Annotate this Case

1971 OK CR 430
489 P.2d 1340
Case Number: A-16584
Decided: 10/22/1971
Oklahoma Court of Criminal Appeals

Appeal from the District Court of Pontotoc County; Lee R. West, Judge,

Lloyd Otto Brecheen was convicted of the crime of Larceny of an Automobile; he was sentenced to serve a term of three years imprisonment, and appeals. Affirmed.

Leslie B. Younger, Ada, for plaintiff in error.

Larry Derryberry, Atty. Gen., Sondra Leah Fogley, Asst. Atty. Gen., for defendant in error.

BUSSEY, Presiding Judge.

¶1 Lloyd Otto Brecheen, hereinafter referred to as defendant, was charged, tried, and convicted in the District Court of Pontotoc County, Oklahoma for the offense of Larceny of an Automobile. His punishment was fixed at three (3) years imprisonment, and from said judgment and sentence, a timely appeal has been perfected to this Court.

¶2 Briefly stated, the evidence at the trial adduced that Don Armichael was a partner in an automobile business in Ada, Oklahoma. He testified that some time between 5:30 p.m., April 3, 1970, and 8:15 a.m., April 4, 1970, a 1961 white Chevrolet Impala automobile, bearing Oklahoma license number PN-8842, and serial # 11869K-124070 was taken from his place of business without permission. The automobile was recovered approximately one week later, at which time it was bearing a Hughes County license tag, # HG-3226.

¶3 Deputy Sheriff Hixson testified that at about 7:00 a.m., April 4, 1970, he was parked in the vicinity of Francis, Oklahoma, and observed a 1961 Chevrolet, Impala automobile, bearing license number PN-8842 parked in the yard of a home resided in by Mrs. Othelia Nickell; a woman came out of the house, spoke to the occupants, and then re-entered the house, and he later noticed the car drive off. He testified that he became curious about the automobile, and ran an ownership check, and was told it checked to a car agency in Ada, Oklahoma.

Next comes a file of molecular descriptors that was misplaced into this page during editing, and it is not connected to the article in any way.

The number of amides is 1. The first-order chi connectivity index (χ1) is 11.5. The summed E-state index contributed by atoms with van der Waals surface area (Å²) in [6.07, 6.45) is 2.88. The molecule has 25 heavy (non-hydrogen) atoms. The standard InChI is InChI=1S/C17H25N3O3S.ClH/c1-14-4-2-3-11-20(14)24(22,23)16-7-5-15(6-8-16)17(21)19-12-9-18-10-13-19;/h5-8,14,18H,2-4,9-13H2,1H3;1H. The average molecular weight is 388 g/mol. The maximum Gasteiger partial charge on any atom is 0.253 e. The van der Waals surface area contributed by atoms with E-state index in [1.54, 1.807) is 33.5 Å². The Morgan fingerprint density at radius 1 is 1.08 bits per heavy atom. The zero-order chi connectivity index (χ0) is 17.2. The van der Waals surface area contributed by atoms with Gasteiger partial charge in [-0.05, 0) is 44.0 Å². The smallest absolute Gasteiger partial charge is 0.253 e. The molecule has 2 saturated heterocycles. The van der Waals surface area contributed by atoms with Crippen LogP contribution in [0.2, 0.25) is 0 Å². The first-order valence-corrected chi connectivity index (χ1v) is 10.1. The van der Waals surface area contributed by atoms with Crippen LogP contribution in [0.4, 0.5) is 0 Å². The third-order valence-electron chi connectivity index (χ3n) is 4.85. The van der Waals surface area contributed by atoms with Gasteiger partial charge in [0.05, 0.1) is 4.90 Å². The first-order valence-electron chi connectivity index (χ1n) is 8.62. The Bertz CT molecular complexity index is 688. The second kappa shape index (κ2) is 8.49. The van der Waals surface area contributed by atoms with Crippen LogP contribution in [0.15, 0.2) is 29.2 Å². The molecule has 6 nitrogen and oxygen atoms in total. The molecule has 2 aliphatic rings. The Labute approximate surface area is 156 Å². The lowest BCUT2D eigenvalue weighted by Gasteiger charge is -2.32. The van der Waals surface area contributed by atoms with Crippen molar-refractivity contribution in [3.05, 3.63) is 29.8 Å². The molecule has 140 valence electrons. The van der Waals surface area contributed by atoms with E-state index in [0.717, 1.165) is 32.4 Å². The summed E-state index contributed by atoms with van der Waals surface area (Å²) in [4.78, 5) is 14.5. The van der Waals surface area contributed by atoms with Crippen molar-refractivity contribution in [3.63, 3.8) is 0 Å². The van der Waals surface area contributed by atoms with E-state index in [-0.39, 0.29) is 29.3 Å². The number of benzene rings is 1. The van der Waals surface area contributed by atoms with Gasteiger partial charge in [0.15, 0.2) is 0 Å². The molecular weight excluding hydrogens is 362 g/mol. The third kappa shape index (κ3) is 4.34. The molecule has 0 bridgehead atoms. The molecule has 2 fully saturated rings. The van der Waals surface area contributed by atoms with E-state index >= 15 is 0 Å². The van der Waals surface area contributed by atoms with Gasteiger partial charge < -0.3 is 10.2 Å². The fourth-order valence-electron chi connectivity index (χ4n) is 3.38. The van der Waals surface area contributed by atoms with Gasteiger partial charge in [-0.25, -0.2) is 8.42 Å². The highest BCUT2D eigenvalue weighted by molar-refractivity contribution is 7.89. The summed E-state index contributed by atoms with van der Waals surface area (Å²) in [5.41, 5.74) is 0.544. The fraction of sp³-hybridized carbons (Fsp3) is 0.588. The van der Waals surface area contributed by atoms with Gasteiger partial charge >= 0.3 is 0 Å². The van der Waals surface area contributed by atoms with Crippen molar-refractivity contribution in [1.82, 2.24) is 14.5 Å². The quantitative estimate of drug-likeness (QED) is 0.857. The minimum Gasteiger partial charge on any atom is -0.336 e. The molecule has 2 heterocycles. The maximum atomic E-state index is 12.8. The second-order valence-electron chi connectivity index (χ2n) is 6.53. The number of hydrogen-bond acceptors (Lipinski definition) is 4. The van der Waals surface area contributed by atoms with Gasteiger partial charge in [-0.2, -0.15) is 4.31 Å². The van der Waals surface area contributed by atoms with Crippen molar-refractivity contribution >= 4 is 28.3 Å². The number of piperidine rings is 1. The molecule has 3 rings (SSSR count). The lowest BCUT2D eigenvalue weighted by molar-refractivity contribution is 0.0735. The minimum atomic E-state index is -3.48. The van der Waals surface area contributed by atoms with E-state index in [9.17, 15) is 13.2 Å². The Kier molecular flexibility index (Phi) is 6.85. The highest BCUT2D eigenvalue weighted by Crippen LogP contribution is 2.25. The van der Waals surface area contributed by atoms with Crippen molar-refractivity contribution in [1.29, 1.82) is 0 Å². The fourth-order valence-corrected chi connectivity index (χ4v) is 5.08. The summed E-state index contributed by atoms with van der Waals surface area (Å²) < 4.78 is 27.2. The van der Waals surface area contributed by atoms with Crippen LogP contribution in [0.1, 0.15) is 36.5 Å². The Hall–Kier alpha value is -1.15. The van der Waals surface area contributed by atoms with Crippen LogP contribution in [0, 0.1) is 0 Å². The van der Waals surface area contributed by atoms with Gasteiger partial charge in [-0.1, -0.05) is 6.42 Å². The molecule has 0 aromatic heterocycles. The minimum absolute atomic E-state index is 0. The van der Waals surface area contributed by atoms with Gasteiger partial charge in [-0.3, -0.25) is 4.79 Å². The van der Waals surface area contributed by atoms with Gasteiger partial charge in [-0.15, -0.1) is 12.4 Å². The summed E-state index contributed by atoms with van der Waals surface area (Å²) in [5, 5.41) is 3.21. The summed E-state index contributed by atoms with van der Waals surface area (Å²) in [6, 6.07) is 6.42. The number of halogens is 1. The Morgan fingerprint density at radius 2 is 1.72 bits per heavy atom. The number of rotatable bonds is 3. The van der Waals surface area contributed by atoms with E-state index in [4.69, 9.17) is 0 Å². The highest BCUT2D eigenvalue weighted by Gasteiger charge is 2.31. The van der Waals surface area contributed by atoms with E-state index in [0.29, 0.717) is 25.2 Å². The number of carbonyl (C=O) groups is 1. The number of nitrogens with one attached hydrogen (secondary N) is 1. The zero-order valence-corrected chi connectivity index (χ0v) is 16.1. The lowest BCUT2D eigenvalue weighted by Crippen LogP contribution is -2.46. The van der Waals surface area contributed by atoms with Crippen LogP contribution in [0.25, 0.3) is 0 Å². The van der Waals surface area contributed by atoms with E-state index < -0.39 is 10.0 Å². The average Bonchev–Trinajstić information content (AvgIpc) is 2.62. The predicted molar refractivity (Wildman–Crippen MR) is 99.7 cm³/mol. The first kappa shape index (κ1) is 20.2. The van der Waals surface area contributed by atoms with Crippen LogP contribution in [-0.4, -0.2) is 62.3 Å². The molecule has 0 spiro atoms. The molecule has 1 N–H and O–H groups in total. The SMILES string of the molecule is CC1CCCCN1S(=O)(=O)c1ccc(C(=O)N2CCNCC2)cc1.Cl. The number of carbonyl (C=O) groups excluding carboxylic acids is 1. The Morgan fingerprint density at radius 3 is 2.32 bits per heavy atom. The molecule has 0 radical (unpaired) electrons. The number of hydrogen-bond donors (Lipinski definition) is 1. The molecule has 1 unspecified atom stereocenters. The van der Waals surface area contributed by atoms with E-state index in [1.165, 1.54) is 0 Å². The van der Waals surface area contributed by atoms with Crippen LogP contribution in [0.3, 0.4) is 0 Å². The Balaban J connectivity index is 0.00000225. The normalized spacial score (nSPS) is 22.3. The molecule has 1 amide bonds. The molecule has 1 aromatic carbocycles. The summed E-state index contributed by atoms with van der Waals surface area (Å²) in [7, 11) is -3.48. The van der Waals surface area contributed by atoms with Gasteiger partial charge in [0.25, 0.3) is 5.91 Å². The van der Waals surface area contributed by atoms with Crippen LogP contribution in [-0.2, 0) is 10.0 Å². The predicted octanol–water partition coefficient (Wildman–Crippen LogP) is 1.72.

¶4 Othelia Nickell testified that she lived in Francis, Oklahoma, and that on April 4, 1970, the defendant, and a person named Richard McLish came to her home; that the defendant was driving a white Chevrolet, and that she went on a short ride with the two men.

¶5 Eugene Nickell testified that he lived in Francis, and was a nephew, by marriage, of the previous witness, and lived approximately one mile from her; that on the morning of April 4, 1970, the defendant and another male subject drove up into his yard. He went outside and spoke with them, and they made some statement to the effect that they had come to his home because they had seen someone from the sheriff's office in the Francis area. He asked them to leave, and they did. Defendant was driving a white Chevrolet.

¶6 Deputy Sheriff Haskins testified that at about 7:00 a.m., he was in Francis, Oklahoma on April 4, 1970. He received a radio call from Deputy Hixson about a white 1961 Chevrolet, bearing Oklahoma license PN-8842. He observed the vehicle and followed it at a distance. He stated that it was being driven by the defendant, and contained one Richard McLish as a passenger. He followed them until they turned off and went to Eugene Nickell's home; at that time, he did not know the vehicle was stolen. Later that day, after receiving a stolen car report on the automobile, he again observed the vehicle with McLish driving. He gave chase, but was unable to overtake the vehicle.

¶7 Trooper Don Henley testified that on April 10, 1970, he received a call to check an abandoned automobile. He went to the location and observed a 1961 Chevrolet, Serial No. 11869K124070. The automobile was bearing an Oklahoma license number HG-3226.